Webmaster Comment: Here is more of that Chinese Communist Party Propaganda and Kool-Aid. Universal rights, that we are all born with, are not a gift or privelege bestowed by a government. As to procedurally recognizing and making a commitment to defend those rights, we have already seen the Uiversal Declaration of Human Rights. How about recognition of universal rights within a state's constitution? Consider the United States and its Bill of Rights which have been in effect since December 10, 1791. If that isn't enough, look at the many constitutions readable at the The Comparative Constitutions Project. There are only a few countries, most notably China, Russia, Iran, and North Korea, which are most steadfastly against the notion of universal rights. China also has issues with constitutionalism, so why should anyone be surprised at your position on this issue? China is indeed forcibly pushing its notion of kleptocracy onto its neighbors, and we shall see world war three develop around the idea of democracy versus kleptocracy.
“universal values” face another difficulty which is the difficulty of the concept itself: Western countries say that democracy, freedom and human rights are “universal values”, but this concept seems to be unable to stand too much discussion. There is no harm in people asking: even in Western societies, where all kinds and varieties of democracy, freedom and human rights exist, which kinds of democracy, freedom and human rights are “universal values”? For example, should the US-style democracy where so much money is spent count as a “democracy” or a “moneyocracy”? The US advocates free speech and at the same time supervises and controls so much of the online discourse and communications domestically and in other countries, should the example of this free speech with US characteristics be followed globally? As for human rights, the Iraq war that the US started, was this for the sake of promoting human rights in Iraq as the US said, or did it gravely violate the human rights of the Iraqi people? I’m afraid that the absolute majority of people globally would believe this to be an illegal war that led to tens of thousands of deaths among the population, with millions becoming destitute and homeless, this should be one of the gravest incidents of violation of international law and armed violation of human rights this century.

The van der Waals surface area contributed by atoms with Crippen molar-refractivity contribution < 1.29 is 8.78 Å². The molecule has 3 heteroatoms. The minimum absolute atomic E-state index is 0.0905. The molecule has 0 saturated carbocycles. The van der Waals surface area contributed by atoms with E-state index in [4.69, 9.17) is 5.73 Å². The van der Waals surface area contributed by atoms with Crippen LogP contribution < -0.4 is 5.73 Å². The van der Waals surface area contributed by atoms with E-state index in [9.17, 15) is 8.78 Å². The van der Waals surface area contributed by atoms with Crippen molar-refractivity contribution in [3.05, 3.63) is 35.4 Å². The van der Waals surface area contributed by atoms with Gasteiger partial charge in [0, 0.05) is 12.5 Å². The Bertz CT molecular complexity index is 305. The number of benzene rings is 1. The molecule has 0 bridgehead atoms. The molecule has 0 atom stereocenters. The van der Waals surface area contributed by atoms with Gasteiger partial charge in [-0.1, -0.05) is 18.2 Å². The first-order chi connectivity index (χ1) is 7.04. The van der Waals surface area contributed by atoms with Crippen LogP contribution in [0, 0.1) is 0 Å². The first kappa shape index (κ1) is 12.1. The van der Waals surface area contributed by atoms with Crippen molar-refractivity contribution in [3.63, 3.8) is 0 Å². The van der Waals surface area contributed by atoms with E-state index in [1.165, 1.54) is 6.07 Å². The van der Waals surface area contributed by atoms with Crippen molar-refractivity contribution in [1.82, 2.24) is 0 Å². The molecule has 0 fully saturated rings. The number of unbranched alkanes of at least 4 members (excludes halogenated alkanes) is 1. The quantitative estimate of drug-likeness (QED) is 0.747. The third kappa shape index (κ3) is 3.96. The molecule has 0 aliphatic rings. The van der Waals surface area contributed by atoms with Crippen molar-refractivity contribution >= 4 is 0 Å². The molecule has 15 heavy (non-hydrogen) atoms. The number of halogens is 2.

Webmaster Comment: Here is where Zhang Weiwei touches the issue that makes Chinese leadership soil their pants. First is free speech. He lies when he claims that the USA (the government or the citizens who exercise their free speech rights?) supervises and controls online discourse. CHINA supervises and controls online discourse. In the United States, online speech is protected by the constitution. Other western countries have the same freedoms - to discuss religion, government, criticize their leaders, organize unions or political action groups, organize protests, organize to support causes, and so forth. It is simply a lie to claim that communication is supervised and controlled by the USA. Then, what does this have to do with regime change in Iraq? A murderous dictator, who did whatever he wanted to citizens of his country, was forcibly removed from power. You must worry that the Chinese communists will suffer a similar fate. Go ahead and continue threatening your neighbors and see what happens. They will not continue to allow the PRC to invade and exploit their exclusive economic zones.